Research Output

The skull beneath the skin; entity-relationship modelling of information artefacts.

  Data modelling reveals the internal structure of an information system, abstracting away
from details of the physical representation. We show that entity-relationship modelling, a
well-tried example of a data-modelling technique, can be applied to both interactive and
non-interactive information artefacts in the domain of HCI. By extending the conventional
ER notation slightly (to give ERMIA, Entity-Relationship Modelling for Information
Artefacts) it can be used to describe differences between different representations of the same
information, differences between user’s conceptual models of the same device, and the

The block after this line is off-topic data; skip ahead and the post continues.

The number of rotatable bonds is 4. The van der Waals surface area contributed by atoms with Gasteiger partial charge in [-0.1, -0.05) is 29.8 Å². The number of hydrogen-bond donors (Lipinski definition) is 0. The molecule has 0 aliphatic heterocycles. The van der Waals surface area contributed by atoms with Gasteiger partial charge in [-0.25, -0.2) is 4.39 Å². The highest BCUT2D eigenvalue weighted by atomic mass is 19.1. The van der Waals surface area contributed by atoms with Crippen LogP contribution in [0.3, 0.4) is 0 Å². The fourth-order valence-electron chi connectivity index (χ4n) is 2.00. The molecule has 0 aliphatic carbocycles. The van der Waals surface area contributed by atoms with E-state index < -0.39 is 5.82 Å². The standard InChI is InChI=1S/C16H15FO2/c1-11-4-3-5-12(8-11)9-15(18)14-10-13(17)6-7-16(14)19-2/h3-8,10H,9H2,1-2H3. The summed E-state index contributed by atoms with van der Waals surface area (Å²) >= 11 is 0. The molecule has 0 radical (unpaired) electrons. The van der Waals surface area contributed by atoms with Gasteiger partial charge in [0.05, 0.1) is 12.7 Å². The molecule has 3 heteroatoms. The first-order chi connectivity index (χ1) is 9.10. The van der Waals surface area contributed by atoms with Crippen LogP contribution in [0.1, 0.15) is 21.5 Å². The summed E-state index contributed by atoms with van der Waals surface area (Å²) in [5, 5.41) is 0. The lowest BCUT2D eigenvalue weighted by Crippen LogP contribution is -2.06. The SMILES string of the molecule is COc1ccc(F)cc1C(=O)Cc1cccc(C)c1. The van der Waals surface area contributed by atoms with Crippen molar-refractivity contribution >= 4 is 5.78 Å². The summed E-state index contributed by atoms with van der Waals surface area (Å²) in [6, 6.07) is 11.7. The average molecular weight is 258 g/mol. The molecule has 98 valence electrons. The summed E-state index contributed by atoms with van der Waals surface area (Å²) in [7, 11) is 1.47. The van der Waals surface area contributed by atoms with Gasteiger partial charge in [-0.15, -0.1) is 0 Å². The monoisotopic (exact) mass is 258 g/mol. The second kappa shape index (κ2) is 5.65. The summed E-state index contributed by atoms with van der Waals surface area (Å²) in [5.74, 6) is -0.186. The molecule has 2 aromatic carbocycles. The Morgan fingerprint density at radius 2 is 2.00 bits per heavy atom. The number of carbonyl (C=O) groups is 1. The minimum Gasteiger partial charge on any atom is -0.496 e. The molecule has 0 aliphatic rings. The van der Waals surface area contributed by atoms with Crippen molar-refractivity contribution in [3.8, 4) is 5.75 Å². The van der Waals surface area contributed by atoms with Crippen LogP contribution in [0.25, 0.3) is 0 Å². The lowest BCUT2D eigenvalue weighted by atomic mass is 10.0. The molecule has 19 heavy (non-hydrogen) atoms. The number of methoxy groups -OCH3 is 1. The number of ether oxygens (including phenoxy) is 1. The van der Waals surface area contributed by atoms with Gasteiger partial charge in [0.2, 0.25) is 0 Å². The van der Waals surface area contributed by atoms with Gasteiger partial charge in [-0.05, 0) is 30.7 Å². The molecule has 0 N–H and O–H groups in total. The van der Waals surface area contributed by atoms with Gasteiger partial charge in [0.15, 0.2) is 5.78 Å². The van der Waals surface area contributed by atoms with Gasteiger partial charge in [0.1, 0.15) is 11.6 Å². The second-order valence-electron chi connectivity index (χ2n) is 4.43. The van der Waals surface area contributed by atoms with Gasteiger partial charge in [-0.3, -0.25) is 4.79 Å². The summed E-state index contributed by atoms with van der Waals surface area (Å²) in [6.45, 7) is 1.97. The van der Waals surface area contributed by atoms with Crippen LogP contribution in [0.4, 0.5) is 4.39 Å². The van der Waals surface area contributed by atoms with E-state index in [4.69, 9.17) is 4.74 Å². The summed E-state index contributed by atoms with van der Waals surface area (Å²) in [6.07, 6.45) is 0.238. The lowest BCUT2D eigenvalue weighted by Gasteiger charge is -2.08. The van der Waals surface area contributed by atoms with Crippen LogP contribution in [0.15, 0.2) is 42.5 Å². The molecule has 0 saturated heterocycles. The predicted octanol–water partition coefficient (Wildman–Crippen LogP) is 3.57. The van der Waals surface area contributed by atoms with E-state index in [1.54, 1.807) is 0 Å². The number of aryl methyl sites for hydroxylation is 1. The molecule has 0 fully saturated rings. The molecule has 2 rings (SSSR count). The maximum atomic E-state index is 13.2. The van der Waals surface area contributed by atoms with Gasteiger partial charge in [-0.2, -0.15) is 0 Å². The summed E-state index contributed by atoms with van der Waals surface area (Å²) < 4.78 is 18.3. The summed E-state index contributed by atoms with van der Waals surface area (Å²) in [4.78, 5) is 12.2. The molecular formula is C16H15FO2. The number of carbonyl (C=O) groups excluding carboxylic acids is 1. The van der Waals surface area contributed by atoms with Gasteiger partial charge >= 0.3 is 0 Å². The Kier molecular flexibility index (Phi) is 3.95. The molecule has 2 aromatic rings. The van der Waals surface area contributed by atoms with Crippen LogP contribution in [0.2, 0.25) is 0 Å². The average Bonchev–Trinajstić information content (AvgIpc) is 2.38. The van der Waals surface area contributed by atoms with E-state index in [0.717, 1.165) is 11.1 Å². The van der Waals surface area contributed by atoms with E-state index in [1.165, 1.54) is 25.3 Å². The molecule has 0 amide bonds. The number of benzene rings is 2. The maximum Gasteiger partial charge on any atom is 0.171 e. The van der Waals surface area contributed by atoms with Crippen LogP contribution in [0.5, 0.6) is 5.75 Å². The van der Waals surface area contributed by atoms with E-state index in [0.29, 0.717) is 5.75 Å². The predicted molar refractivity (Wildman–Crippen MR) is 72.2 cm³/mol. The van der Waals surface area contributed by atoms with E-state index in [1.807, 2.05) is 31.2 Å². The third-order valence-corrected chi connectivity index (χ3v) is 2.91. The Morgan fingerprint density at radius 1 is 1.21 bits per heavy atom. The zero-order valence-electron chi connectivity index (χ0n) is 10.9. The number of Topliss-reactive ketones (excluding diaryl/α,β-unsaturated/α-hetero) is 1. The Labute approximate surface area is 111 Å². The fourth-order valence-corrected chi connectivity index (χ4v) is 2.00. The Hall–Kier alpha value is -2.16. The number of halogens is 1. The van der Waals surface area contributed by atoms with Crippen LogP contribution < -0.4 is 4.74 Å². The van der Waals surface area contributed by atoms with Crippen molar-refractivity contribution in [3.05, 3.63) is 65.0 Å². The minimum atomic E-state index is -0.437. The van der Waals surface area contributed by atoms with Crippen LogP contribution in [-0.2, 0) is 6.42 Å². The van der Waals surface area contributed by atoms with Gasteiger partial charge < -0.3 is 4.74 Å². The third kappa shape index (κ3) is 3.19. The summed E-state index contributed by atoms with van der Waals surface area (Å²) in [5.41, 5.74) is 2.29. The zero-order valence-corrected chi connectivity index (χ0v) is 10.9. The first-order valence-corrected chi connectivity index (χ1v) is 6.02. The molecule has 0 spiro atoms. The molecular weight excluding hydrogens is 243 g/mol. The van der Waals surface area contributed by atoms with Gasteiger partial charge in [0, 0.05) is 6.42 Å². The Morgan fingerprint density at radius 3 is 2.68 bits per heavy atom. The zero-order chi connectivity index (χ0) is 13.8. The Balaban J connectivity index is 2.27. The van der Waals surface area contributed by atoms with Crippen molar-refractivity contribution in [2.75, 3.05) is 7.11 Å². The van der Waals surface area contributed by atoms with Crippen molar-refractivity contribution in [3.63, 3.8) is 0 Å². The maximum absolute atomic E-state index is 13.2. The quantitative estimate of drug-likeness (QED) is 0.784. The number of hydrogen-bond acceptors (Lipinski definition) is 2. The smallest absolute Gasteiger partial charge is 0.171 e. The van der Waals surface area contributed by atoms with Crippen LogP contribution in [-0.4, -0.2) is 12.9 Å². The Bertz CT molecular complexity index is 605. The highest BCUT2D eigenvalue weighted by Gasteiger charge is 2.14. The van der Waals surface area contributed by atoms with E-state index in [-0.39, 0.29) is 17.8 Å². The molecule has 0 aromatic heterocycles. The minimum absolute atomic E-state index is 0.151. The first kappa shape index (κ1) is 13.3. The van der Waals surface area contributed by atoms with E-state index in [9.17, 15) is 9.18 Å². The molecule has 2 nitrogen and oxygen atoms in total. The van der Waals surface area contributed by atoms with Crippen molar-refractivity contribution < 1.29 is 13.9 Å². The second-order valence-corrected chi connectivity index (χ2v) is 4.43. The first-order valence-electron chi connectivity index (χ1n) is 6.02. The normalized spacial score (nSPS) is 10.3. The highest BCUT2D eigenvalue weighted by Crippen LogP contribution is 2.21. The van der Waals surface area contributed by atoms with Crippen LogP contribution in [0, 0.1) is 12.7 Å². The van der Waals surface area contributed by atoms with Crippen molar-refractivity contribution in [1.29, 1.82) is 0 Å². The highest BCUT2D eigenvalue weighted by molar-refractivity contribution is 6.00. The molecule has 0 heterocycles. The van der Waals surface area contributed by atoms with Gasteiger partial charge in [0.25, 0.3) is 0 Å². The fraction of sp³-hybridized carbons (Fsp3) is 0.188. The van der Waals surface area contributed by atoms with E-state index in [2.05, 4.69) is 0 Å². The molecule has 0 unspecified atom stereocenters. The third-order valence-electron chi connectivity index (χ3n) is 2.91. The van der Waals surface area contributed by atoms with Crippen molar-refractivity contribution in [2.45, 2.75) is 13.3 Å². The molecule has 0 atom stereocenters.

structure and update requirements of distributed information in a worksystem. It also yields
symbolic-level estimates of Card et al.’s (1994) index of ‘cost-of-knowledge’ in an information
structure, plus a novel index, the ‘cost-of-update’; these symbolic estimates offer a useful
complement to the highly detailed analyses of time costs obtainable from GOMS-like
models. We conclude that, as a cheap, coarse-grained, and easy-to-learn modelling
technique, ERMIA usefully fills a gap in the range of available HCI analysis techniques

  • Type:


  • Date:

    30 November 1995

  • Publication Status:


  • Publisher


  • DOI:


  • ISSN:


  • Library of Congress:

    QA75 Electronic computers. Computer science

  • Dewey Decimal Classification:

    004 Data processing & computer science


Green, T. R. G. & Benyon, D. (1995). The skull beneath the skin; entity-relationship modelling of information artefacts. International Journal of Human-Computer Studies. 44, 801-828. doi:10.1006/ijhc.1996.0034. ISSN 1071-5819



data modelling; information system; entity-relationship; HCI; symbolic estimates; ERMIA;

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